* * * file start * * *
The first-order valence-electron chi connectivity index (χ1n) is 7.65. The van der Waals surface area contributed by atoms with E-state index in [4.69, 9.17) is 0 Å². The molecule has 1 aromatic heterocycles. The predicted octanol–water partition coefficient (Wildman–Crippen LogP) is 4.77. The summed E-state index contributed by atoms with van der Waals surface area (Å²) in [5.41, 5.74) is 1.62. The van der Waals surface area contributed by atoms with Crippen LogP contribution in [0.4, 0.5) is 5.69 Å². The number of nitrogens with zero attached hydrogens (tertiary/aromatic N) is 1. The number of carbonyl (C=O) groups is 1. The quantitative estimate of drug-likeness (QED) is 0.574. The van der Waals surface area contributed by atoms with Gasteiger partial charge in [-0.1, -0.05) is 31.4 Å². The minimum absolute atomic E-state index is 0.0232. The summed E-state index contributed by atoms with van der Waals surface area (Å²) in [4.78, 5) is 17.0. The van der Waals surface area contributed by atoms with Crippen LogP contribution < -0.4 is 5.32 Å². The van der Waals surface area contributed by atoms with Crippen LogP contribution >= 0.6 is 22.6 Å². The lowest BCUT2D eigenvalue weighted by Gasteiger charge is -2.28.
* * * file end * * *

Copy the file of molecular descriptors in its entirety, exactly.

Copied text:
The first-order valence-electron chi connectivity index (χ1n) is 7.65. The van der Waals surface area contributed by atoms with E-state index in [4.69, 9.17) is 0 Å². The molecule has 1 aromatic heterocycles. The predicted octanol–water partition coefficient (Wildman–Crippen LogP) is 4.77. The summed E-state index contributed by atoms with van der Waals surface area (Å²) in [5.41, 5.74) is 1.62. The van der Waals surface area contributed by atoms with Crippen LogP contribution in [0.4, 0.5) is 5.69 Å². The number of nitrogens with zero attached hydrogens (tertiary/aromatic N) is 1. The number of carbonyl (C=O) groups is 1. The quantitative estimate of drug-likeness (QED) is 0.574. The van der Waals surface area contributed by atoms with Gasteiger partial charge in [-0.1, -0.05) is 31.4 Å². The minimum absolute atomic E-state index is 0.0232. The summed E-state index contributed by atoms with van der Waals surface area (Å²) in [4.78, 5) is 17.0. The van der Waals surface area contributed by atoms with Crippen LogP contribution < -0.4 is 5.32 Å². The van der Waals surface area contributed by atoms with Crippen LogP contribution >= 0.6 is 22.6 Å². The lowest BCUT2D eigenvalue weighted by Gasteiger charge is -2.28.